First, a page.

Quality statement 5: Treating the core features of autism: psychosocial interventions

Quality statement

People with autism have a documented discussion with a member of the autism team about opportunities to take part in age-appropriate psychosocial interventions to help address the core features of autism.

Rationale

Psychosocial interventions should be considered for people with autism and their families and carers, because evidence suggests that they can help in the management of the core features of autism for some people. Different types of psychosocial interventions should be considered, depending on the age and needs of the person. Current practice suggests that the availability of psychosocial interventions for people with autism is variable.

Quality measures

Structure

Evidence of local arrangements to ensure that all people with autism have a documented discussion with a member of the autism team about opportunities to take part in age-appropriate psychosocial interventions to help address the core features of autism.

Data source: Local data collection

Process

The proportion of people with autism who have a documented discussion with a member of the autism team about opportunities to take part in age-appropriate psychosocial interventions to help address the core features of autism.

Numerator – the number of people in the denominator who have a documented discussion with a member of the autism team about opportunities to take part in age-appropriate psychosocial interventions to help address the core features of autism.

Denominator – the number of people with autism.

Data source: Local data collection

What the quality statement means for service providers, health and social care practitioners, and commissioners

Service providers ensure that there is sufficient availability of the appropriate psychosocial interventions for staff to be able to offer people with autism the opportunity to take part in psychosocial interventions to help address the core features of autism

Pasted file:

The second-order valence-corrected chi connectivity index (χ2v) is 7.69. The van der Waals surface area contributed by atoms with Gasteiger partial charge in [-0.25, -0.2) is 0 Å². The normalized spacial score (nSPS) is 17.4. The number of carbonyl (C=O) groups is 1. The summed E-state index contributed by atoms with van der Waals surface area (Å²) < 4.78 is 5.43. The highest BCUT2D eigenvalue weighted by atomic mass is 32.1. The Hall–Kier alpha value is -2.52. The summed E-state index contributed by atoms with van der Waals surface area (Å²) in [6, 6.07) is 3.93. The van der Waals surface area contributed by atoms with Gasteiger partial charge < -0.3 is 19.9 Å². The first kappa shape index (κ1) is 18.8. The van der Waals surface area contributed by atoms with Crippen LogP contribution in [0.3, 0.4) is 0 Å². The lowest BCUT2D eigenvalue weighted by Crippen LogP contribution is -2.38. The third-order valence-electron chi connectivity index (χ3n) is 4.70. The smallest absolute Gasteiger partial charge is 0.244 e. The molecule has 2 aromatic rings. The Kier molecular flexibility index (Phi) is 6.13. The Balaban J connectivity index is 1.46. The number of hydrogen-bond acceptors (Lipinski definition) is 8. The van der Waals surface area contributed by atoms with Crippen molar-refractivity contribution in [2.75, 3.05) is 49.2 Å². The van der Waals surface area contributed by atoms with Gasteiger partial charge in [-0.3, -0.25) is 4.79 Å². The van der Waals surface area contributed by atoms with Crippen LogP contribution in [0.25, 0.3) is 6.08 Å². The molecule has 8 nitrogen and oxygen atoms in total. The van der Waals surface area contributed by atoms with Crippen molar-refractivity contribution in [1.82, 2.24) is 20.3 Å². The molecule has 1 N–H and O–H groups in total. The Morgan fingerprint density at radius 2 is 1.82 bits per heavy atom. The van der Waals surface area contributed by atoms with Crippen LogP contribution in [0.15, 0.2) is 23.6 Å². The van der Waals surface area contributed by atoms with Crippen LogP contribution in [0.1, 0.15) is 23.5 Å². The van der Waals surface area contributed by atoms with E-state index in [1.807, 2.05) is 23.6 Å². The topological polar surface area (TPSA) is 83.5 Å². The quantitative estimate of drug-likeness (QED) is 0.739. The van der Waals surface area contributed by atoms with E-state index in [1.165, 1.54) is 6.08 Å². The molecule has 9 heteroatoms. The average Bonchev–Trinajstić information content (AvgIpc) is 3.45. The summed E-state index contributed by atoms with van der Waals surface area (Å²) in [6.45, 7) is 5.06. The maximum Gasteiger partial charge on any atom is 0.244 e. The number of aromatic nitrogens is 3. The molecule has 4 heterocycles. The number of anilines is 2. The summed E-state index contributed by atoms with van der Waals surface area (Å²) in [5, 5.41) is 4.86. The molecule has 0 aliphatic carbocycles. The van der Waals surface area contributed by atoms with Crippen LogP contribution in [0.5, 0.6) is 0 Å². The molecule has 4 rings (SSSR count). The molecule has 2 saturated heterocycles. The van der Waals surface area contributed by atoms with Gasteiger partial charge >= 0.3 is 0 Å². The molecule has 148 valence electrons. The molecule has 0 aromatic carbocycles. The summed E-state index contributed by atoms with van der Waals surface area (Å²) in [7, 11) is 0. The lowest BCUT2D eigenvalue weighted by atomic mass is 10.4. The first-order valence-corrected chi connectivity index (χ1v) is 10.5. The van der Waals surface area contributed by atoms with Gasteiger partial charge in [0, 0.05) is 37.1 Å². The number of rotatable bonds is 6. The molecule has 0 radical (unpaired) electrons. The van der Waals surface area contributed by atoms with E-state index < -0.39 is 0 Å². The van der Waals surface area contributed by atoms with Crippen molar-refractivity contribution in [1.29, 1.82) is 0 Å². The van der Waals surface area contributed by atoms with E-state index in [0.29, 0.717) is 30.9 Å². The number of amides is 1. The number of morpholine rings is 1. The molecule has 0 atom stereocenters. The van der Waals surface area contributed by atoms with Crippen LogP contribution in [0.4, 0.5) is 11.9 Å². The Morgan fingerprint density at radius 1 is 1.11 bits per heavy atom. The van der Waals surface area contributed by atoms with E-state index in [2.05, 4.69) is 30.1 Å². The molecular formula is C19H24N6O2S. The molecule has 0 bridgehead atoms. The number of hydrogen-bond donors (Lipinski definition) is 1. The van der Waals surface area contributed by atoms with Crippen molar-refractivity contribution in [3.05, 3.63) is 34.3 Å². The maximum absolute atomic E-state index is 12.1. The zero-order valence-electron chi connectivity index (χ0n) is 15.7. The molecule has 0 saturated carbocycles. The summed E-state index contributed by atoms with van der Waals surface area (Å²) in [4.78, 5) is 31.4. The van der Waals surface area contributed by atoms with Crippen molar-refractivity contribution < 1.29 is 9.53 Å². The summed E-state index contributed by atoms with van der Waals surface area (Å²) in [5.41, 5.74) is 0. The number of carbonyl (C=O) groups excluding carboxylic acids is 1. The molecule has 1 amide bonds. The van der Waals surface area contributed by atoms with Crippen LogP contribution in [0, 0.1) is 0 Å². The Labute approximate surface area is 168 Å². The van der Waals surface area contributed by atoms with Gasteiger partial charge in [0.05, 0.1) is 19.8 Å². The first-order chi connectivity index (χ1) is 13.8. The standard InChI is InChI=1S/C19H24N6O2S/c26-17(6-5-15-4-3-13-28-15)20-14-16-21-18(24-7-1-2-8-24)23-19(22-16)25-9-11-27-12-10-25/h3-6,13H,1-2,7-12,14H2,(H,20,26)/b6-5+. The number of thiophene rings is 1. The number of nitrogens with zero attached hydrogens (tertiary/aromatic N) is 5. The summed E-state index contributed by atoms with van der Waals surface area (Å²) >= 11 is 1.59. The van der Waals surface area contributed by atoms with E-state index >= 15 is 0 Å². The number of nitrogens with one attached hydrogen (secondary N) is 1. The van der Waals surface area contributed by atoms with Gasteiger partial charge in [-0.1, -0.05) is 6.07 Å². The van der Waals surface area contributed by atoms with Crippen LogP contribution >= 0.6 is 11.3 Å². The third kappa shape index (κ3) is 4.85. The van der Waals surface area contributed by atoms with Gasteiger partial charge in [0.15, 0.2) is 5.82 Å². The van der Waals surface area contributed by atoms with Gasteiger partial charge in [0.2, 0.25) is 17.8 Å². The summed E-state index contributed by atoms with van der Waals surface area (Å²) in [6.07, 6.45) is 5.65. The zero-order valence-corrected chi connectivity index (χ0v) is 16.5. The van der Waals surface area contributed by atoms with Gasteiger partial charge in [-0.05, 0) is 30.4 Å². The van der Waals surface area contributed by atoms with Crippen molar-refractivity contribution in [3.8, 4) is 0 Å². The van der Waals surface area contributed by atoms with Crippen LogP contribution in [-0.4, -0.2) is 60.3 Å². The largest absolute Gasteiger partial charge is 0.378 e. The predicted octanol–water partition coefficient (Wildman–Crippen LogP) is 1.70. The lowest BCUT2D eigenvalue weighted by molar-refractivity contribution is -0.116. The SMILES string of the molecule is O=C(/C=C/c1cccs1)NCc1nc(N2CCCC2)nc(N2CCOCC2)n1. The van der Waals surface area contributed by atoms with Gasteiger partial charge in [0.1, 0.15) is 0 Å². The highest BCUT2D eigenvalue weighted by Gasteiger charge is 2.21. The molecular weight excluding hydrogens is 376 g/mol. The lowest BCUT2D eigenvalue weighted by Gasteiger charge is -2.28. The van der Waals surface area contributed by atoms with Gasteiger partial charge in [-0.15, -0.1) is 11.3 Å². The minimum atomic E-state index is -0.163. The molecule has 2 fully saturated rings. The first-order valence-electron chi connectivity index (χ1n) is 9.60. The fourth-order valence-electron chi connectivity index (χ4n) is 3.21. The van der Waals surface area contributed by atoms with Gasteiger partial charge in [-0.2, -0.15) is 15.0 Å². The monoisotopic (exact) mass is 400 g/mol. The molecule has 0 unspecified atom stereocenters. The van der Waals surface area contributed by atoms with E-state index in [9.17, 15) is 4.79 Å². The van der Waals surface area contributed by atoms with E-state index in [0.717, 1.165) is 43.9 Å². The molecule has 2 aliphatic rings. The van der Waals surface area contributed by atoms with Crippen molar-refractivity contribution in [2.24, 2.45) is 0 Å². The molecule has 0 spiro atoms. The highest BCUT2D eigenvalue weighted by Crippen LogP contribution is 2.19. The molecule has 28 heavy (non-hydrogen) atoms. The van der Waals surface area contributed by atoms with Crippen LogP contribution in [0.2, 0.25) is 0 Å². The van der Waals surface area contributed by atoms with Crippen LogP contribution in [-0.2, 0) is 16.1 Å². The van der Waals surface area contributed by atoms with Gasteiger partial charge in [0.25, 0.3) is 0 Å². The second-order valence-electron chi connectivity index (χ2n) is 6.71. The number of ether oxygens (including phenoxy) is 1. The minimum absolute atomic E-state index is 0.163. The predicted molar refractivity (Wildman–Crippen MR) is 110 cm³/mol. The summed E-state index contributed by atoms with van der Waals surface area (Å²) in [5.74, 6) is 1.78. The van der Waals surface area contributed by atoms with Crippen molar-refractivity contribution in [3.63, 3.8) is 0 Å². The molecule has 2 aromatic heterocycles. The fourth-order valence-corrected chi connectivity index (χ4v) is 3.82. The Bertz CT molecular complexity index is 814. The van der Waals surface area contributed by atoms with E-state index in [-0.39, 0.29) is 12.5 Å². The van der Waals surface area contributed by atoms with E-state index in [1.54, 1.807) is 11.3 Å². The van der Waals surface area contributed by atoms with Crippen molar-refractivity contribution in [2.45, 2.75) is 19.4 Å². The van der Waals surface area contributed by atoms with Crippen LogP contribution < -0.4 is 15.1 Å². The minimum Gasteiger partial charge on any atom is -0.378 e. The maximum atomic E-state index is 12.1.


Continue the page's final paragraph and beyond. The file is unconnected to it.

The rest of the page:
Health and social care practitioners ensure that they have documented discussions with people who have autism about age-appropriate psychosocial interventions to help address the core features of autism.

Commissioners work with providers to ensure that age-appropriate psychological interventions to help address the core features of autism are available for people with autism.

What the quality statement means for service users and carers

People with autism and (if appropriate) their families and carers have a discussion with members of the autism team (or other health or social care practitioners) about whether they would benefit from taking part in activities to help them with the main signs of autism. For children these activities could include play-based learning and improving social skills. For adults they could include leisure activities, improving social skills, and help with day-to-day activities and with getting a job.

Source guidance

  • Autism: the management and support of children and young people on the autism spectrum (NICE clinical guideline 170), recommendation 1.3.1

  • Autism: recognition, referral, diagnosis and management of adults on the autism spectrum (NICE clinical guideline 142), recommendations 1.4.1–12

Definitions of terms used in this quality statement

Psychosocial interventions for children and young people

This describes social-communication interventions to address the core features of autism in children and young people, based on recommendation 1.3.1 in NICE clinical guideline 170, including play-based strategies with parents, carers and teachers to increase joint attention, engagement and reciprocal communication in the child or young person. Strategies should:

  • be adjusted to the child or young person's developmental level

  • aim to increase the parents, carers, teachers or peers' understanding of, and sensitivity and responsiveness to, the child or young person's patterns of communication and interaction

  • include techniques of therapist modelling and video-interaction feedback

  • include techniques to expand the child or young person's communication, interactive play and social routines.

The intervention should be delivered by a trained professional. For pre‑school children consider parent, carer or teacher mediation. For school‑aged children consider peer mediation.

Psychosocial interventions for adults

The most appropriate psychosocial interventions for adults with autism should be identified based on the person's specific needs. The decision-making process should be based on recommendations 1.3.1–5 in NICE clinical guideline 142. Recommendations 1.4.1–12 in NICE clinical guideline 142 describe the different types of psychosocial interventions and how they should be delivered.

Core features of autism

The core features of autism are described as qualitative differences and impairments in reciprocal social interaction and social communication, combined with restricted and stereotyped interests and activities, and rigid and repetitive behaviours.

[Adapted from Autism: The management and support of children and young people on the autism spectrum (NICE clinical guideline 170), recommendation 1.3.1; and Autism: recognition, referral, diagnosis and management of adults on the autism spectrum (NICE clinical guideline 142), recommendations 1.4.1–1.4.12]